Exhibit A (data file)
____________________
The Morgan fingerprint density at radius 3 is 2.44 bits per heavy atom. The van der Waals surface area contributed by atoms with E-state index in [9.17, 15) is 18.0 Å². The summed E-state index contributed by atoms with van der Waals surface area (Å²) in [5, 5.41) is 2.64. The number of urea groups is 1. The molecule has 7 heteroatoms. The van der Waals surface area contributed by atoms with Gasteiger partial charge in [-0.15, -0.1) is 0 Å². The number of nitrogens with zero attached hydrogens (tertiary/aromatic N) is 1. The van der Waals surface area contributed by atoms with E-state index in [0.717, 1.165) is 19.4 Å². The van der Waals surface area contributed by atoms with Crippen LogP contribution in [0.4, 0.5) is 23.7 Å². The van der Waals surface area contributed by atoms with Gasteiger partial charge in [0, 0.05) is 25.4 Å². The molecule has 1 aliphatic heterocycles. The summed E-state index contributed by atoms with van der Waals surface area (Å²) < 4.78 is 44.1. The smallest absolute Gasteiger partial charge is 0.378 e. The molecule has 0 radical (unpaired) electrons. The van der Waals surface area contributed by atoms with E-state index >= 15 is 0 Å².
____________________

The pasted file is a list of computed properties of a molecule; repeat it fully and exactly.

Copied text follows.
The Morgan fingerprint density at radius 3 is 2.44 bits per heavy atom. The van der Waals surface area contributed by atoms with E-state index in [9.17, 15) is 18.0 Å². The summed E-state index contributed by atoms with van der Waals surface area (Å²) in [5, 5.41) is 2.64. The number of urea groups is 1. The molecule has 7 heteroatoms. The van der Waals surface area contributed by atoms with Gasteiger partial charge in [-0.15, -0.1) is 0 Å². The number of nitrogens with zero attached hydrogens (tertiary/aromatic N) is 1. The van der Waals surface area contributed by atoms with E-state index in [0.717, 1.165) is 19.4 Å². The van der Waals surface area contributed by atoms with Crippen LogP contribution in [0.4, 0.5) is 23.7 Å². The van der Waals surface area contributed by atoms with Gasteiger partial charge in [0, 0.05) is 25.4 Å². The molecule has 1 aliphatic heterocycles. The summed E-state index contributed by atoms with van der Waals surface area (Å²) < 4.78 is 44.1. The smallest absolute Gasteiger partial charge is 0.378 e. The molecule has 0 radical (unpaired) electrons. The van der Waals surface area contributed by atoms with E-state index >= 15 is 0 Å².